I’ve been taking a lot of time to reflect on the last 685 days of my sobriety, and as I near the two year mark I am seeing how far I have actually come. I don’t know about you, but major life changes make me reflect on where I am in my life and how I got there. The good thing about my reflections in the last nearly two years is that I am seeing the positive situations I have found myself in, instead of the old drunk Ronnie who ended up in very bad situations in life.

In the last near two years I have started my own small business, grown my personal passion of dog rescue work, rekindled an almost lost relationship, maintained a job I absolutely love (dog training) and built so many new relationships with so many people. I was being the real me, the Ronnie who wasn’t tied down by alcohol. My world has opened up exponentially and I have done things I never could have done while I was drinking.

On the verge of another major life change, the second cross country move in a year, I am reevaluating me and where I am and what I need to do to be an even better Ronnie when I start my third year of sobriety. In the last 685 days, I can honestly say I haven’t gone a single day without thinking about the drink. But, the way I handle it has changed. I reflect on how I overcame the last urge and how I could use that the next time.

Reflecting on what it has taken to get you to a point in your life, whether it be bad or good, will help you learn, grow and mold your future actions into ones that will help you grow stronger. I will make no illusions, the last two years of my life have been some of the hardest ones in my entire life. I had to consciously think about every single move I made in my life. Not like when I was drinking and just let everything happen around me. I really had to be involved in my life.

Sure, there are many things that I would have done differently if I would have known then what I know now, but that’s life, we learn from our mistakes and do it better the second time around. But, reflecting on what you have done does not mean you have to wallow in self-pity or regret decisions. Reflecting allows you to see the error of your ways and improve upon them. It also allows you to see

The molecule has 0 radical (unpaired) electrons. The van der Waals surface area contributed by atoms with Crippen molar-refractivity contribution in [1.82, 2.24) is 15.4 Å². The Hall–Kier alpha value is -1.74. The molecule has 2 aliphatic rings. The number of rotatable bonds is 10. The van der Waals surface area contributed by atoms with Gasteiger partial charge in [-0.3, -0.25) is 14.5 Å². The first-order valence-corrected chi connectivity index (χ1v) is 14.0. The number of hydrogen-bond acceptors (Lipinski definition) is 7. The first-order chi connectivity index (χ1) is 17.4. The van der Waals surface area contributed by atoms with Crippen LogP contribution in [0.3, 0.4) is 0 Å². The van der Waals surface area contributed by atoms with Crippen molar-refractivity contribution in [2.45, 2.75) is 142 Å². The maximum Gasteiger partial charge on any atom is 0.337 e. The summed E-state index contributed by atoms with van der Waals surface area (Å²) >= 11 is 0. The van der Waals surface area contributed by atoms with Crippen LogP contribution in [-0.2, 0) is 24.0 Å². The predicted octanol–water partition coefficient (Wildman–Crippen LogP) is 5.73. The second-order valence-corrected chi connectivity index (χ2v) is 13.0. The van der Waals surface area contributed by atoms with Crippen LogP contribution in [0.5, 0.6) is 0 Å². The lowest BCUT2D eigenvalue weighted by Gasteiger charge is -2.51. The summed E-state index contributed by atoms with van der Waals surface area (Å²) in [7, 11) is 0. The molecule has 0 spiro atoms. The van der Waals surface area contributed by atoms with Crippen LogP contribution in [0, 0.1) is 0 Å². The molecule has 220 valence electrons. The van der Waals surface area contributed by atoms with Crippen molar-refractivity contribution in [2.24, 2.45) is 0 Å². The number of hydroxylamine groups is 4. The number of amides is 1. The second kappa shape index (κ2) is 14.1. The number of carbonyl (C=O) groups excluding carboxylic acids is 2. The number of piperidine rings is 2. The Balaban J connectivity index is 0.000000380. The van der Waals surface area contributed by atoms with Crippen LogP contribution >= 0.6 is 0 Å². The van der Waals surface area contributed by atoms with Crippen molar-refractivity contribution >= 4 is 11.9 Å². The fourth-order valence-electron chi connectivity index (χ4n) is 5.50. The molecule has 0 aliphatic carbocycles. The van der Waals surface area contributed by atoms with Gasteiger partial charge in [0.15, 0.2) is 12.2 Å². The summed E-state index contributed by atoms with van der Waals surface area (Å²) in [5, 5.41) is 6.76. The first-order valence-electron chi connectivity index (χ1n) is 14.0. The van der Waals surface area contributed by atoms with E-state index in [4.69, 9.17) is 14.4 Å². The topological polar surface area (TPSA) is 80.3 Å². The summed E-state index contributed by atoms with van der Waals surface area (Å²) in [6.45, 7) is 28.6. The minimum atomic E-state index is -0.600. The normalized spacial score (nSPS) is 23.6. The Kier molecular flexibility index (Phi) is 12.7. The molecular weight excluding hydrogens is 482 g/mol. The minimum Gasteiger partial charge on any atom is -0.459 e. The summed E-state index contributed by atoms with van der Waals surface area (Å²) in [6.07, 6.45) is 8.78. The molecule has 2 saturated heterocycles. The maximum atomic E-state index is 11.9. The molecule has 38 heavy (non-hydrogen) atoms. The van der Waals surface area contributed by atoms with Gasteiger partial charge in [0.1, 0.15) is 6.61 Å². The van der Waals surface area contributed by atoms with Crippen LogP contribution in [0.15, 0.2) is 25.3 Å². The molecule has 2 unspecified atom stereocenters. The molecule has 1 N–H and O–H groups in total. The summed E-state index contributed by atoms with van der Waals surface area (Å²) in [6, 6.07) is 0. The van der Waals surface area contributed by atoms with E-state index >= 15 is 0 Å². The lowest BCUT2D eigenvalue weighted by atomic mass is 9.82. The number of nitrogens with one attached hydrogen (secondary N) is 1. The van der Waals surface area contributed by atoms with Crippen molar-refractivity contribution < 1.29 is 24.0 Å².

what you did right and the positive things that have happened in your life.

I am reminded of a scripture when I am reflecting on my life;

The wisdom of the prudent is to give thought to their ways, but the folly of fools is deception.

Proverbs 14:8 (NIV)

By being self-aware, we are able to grow. By disregarding our life and our past, we are basically saying we don’t want to grow or learn from our mistakes. By being sober, we can clearly see our past, good and bad, and use it as a tool for our future. You can’t achieve this without reflecting on your past. This does not mean dwell and obsess over it, it simply means use what you have and what you know to be the better person you want to be. I have, and it has been working pretty well for me.

I see myself as a respectable person who has grown from his bad decisions in the past and used them to make better ones in the future.

Here is a lovely poem by Michelle Tetley about reflecting on your life:

Take time to stop today
Take time to stop a while
Reflect on how life changes
Then take the time to smile

Know that as the days go by
These things that challenge you
Will one day just be memories
Of times you have gone through

Look back now on yesterday
And all you have achieved
Recognize the strengths you’ve gained
The blessings you’ve received

One day in the future
You will think about today
You’ll see just how these challenges
Have helped you on your way

Michelle Tetley